The turn of the tops arrived. I threw the entire lot on the bed and stared at them in wonderment. I could clothe a small nation here, and not have anyone repeat an outfit. The husband snorted. If you wear one top a day, he said, I dont think you’ll repeat one for an entire year. Of course I developed selective deafness. So I sorted them out. According to colour and usage. And may I say unabashedly, brand. The streetchap maal to one side. The Zaras, H&Ms, Nexts, Promod, MNGs, etc to a safer side. The jersey and cotton and lycra casual wears went into one pile. The shirt dresses in another. The kurtis and ethnic types in a third. The slinky formal wear in the last. I stacked them and stood back, and looked in wonder at my good work. I had three piles of black. One pile of various shades of brown. One pile of white cottony summery ones. And the last pile was again, sequinned, embroidered and elaborate ones in shades of white and black and brown and green. Yup, the occasional red, pink, orange and blue stood out like sore thumbs, so I was perforce compelled to give them a pile of their own.

So go ahead. Call me boring the next time you see me in yet another version of black tshirt and blue jeans. In my defence I have two piles of these to wear out before I dare buy any other colours.

And I have yet to tackle the shoes, the bags and the sunglasses. But thats for another rainy day.



About Kiran Manral

Kiran Manral published her first book, The Reluctant Detective in 2011. Since then, she has published eight books across genres till date. Her books include romance and chicklit with Once Upon A Crush (2014), All Aboard (2015), Saving Maya (2017); horror with The Face at the Window (2016) and nonfiction with Karmic Kids (2015), A Boy’s Guide to Growing Up (2016) and True Love Stories (2017). Her short stories have been published on Juggernaut, in magazines like Verve and Cosmopolitan, and have been part of anthologies like Chicken Soup for the Soul, Have a Safe Journey (2017) and Boo (2017). Her articles and columns have appeared in the Times of India, Tehelka, DNA, Yowoto, Shethepeople, New Woman, Femina, Verve, Elle, Cosmopolitan, Conde Nast Traveller, DB Post, The Telegraph, the Asian Age, iDiva, TheDailyO and more. She was shortlisted for the Femina Women Awards 2017 for Literary Contribution. She is a TEDx speaker and a mentor with Vital Voices Global Mentoring Walk 2017.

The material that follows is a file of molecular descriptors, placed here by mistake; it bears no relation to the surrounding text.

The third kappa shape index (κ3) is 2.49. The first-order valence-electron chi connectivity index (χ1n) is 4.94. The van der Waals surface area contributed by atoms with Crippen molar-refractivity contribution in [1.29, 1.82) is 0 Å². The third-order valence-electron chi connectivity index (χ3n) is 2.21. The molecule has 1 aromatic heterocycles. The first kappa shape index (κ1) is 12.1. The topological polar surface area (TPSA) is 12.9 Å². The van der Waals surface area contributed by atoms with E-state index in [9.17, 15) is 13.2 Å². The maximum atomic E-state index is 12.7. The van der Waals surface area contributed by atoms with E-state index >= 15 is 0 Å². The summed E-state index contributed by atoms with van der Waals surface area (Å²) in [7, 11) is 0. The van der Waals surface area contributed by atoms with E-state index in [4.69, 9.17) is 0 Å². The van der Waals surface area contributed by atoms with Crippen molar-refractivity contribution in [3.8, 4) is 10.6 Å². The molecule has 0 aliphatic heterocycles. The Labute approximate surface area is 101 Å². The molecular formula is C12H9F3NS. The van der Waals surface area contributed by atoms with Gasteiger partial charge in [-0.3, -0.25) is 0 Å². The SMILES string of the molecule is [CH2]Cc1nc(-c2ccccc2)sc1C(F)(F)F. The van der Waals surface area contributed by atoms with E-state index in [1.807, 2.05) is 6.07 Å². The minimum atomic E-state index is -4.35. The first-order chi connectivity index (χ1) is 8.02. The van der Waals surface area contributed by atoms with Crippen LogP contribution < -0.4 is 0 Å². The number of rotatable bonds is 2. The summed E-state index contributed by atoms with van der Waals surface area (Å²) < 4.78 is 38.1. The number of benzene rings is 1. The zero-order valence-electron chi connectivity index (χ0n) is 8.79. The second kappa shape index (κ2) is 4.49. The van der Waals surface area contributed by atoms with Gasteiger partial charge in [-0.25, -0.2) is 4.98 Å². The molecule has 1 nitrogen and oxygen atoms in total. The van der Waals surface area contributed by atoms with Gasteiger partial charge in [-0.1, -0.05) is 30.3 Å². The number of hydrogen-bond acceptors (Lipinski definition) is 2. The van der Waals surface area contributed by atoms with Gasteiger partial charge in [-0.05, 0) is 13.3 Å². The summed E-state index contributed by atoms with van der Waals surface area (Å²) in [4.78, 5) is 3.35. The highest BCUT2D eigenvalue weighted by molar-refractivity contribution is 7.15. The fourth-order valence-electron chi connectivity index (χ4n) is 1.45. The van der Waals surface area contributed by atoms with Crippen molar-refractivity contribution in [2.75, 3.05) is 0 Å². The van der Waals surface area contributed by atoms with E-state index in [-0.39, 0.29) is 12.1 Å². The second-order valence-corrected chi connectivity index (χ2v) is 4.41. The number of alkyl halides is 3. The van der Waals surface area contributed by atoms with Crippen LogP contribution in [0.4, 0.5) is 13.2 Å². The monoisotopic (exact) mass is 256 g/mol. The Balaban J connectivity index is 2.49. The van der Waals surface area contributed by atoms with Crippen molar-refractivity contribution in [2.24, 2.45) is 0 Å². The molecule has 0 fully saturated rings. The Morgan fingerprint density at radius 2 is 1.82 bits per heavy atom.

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6 Responses to The cupboard that ate up colours

  1. Priyanka says:

    Black top and jeans and white shirt and jeans are a favorite combo of mine as well. Whenever I wear anything else than these colors, the husband wonders if I am feeling low and want to pep myself up. But I don’t think my wardrobe can ever rival yours. Do you ever run outta closet space 🙂


  2. Kiran Manral says:

    Priyanka: Of course I dont. I just move my stuff to hubbys and kids cupboards. LOL.


  3. dipali says:

    I now ache when I look at my beautiful sarees just asking to be worn. And in loads of glorious colours. But the jeans and salwar kameez have taken over. What to do?


  4. Anamika says:

    The description of your clothes make me drool…being one of those who loves clothes but lacks fashion sense (and knowledge)and ends up in jeans and dark shirts by default.Sigh! Wanna pass them on to me 😀 ?


  5. kiransawhney says:

    This is from one Kiran to other. One blogger to another. Accidentally came across ur blog while I was surfing. But must say, I like ur style of writing. Keep up the good work.


  6. preethi says:

    jeans?? I seem to be in PJ’s all the time now.. Last Thursday we were getting ready for a long drive to a friend’s place.. and DH came home to pick me up to me wearing another constantly used PJ. You do know you have to change don’t you said he!! Oh bother said I!! 🙂